cafes as the Beats and the poets of the New York School. I began to read their writings and eventually I even met John Ashbery.
This meeting was probably of no significance to him, but to me it was earth-shattering.
Has American poetry influenced you?
Yes and no. That ambiguity is reflective of my East European approach to poets as discoverers of the strange. I've always been
fascinated by those things in American poetry that are absent, or almost absent, in Ukrainian or Slavic poetry-such as continually
changing poetic strategies, rationalism, openness to and creation of everyday language, less abstract images and symbols, and
attempts to expand the possibilities of language and poetry. But American poetry is also experiencing a crisis. The entire world
has adopted the New York School's strategy of banality and considers that everything can be poetry, from New York garbage to Fifth
Avenue ads. Every step forward entails some debasement, which is fine, since realizing this enables you to seek out new forms and
Which American poets have influenced you the most?
Any Slavic poet can name a few English-language poets such as Eliot, Ashbery, Pound, or Platt and thereby stake a claim in this
tradition, but truly engaging them can only be done in English and not in translation. One Russian critic claims to see Anglo-American
influences in my poetry, but I'm not so sure. And besides, while it's true that Ashbery has influenced me, what does that really
mean in light of the fact that many critics consider him to be the best exemplar of European traditions in American poetry? That
said, I especially like Allen Ginsburg and the Beats, the New York School, Derek Wolcott, and Charles Simic.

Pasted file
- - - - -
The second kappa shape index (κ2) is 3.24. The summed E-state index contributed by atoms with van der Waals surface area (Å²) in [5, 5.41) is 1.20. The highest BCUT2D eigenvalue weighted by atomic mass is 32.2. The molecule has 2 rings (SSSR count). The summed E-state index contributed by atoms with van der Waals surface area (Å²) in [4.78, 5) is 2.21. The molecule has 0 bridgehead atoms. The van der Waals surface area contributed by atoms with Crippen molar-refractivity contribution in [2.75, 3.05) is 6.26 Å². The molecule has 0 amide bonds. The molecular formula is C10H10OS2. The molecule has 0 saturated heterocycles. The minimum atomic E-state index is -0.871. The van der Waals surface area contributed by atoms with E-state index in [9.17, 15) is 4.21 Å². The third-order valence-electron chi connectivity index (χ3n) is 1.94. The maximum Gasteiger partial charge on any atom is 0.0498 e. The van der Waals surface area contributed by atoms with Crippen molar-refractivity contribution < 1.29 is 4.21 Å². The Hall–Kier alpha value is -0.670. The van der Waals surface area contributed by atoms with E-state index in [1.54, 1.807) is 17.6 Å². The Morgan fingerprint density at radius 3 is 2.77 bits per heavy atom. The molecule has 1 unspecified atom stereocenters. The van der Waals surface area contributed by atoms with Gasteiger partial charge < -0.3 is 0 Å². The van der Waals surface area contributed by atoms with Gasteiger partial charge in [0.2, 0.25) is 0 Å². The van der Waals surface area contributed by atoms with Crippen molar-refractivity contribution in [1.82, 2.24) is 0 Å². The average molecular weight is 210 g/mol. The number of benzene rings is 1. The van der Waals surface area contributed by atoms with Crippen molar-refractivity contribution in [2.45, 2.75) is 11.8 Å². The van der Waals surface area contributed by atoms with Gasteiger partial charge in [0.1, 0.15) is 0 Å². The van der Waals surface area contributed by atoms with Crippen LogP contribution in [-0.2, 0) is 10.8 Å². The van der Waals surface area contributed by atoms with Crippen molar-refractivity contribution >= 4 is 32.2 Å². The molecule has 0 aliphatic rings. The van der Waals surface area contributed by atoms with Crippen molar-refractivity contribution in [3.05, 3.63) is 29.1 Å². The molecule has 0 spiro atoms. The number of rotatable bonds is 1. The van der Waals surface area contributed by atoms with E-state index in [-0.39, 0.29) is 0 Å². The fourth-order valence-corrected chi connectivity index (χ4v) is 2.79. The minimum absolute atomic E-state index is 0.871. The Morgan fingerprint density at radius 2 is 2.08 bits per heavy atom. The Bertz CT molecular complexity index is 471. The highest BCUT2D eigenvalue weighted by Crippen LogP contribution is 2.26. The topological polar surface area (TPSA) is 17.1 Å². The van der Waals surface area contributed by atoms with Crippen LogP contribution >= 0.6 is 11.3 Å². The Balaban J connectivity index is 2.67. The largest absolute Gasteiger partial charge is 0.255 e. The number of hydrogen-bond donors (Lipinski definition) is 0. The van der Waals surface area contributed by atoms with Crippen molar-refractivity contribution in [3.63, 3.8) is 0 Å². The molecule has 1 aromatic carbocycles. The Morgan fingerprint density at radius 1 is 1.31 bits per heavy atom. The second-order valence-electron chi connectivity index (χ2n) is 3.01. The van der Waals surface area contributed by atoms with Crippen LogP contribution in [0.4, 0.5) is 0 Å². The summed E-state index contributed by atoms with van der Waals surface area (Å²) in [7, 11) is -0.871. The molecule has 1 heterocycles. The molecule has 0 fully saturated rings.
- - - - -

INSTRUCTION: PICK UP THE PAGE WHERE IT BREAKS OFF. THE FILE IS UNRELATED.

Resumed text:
Do you still consider yourself a Ukrainian poet?
Of course. My roots go back to Ukraine and I am and always will be a Ukrainian at heart. But I also consider myself European and a
New Yorker. It's funny, but I'm already considered an American writer in Ukraine. I agree with Salman Rushdie that a global society of
displaced writers currently create literature out of wedlock. Regardless of where they're from, these writers share a new literary
language, are marked by conflicts between their countries of origin and their countries of settlement, and are shaped by borderland
cultures and psyches.
But yours was a very specific generation. Surely that makes you different.
My generation, like so many others, experienced cataclysms and disappointments and was not, in that sense, unique. On the other hand,
I belong to a generation that, at the age of 15, pined for American jeans, which cost both your parents' monthly wage on the
black market. We listened clandestinely to foreign radio stations, went crazy over Western music, and read Solzhenitsyn's One Day
in the Life of Ivan Denisovich under the covers. Then we experienced the war in Afghanistan and the Soviet collapse. We were a
transitional generation at a transitional time. We produced criminals, Mafiosi, nationalists, communists, gays, feminists, writers,
and emigrants-heroes and antiheroes of various kinds.
Who belongs to and creates Ukrainian culture?
Obviously, Ukrainian culture is created in Ukraine. But Ukrainian culture also exists wherever Ukrainian artists have found refuge-as
in Paris during the 1920s and 1930s or in America after World War II. Consider Samuel Beckett-an Irishman who wrote in French and
English. Does he belong to Irish, English, or French culture-or to all three? I do think that someone living in Ukraine and writing
in Russian may contribute to Ukrainian culture. Can a writer living outside Ukraine be Ukrainian while writing in English, Russian,
or Chinese? I'm not sure that even an excellent writer like Askold Melnyczuk is contributing to Ukrainian culture while writing in
So English-language translations of your poetry don't belong to Ukrainian culture?
Not quite. My poems were originally written in Ukrainian; translations can't change my specifically Ukrainian mentality.
How did the New York Group of Ukrainian writers contribute to Ukrainian culture?
People may not appreciate it here or in Ukraine, but Ukrainian literature would be much poorer without them. Yuriy Tarnawsky's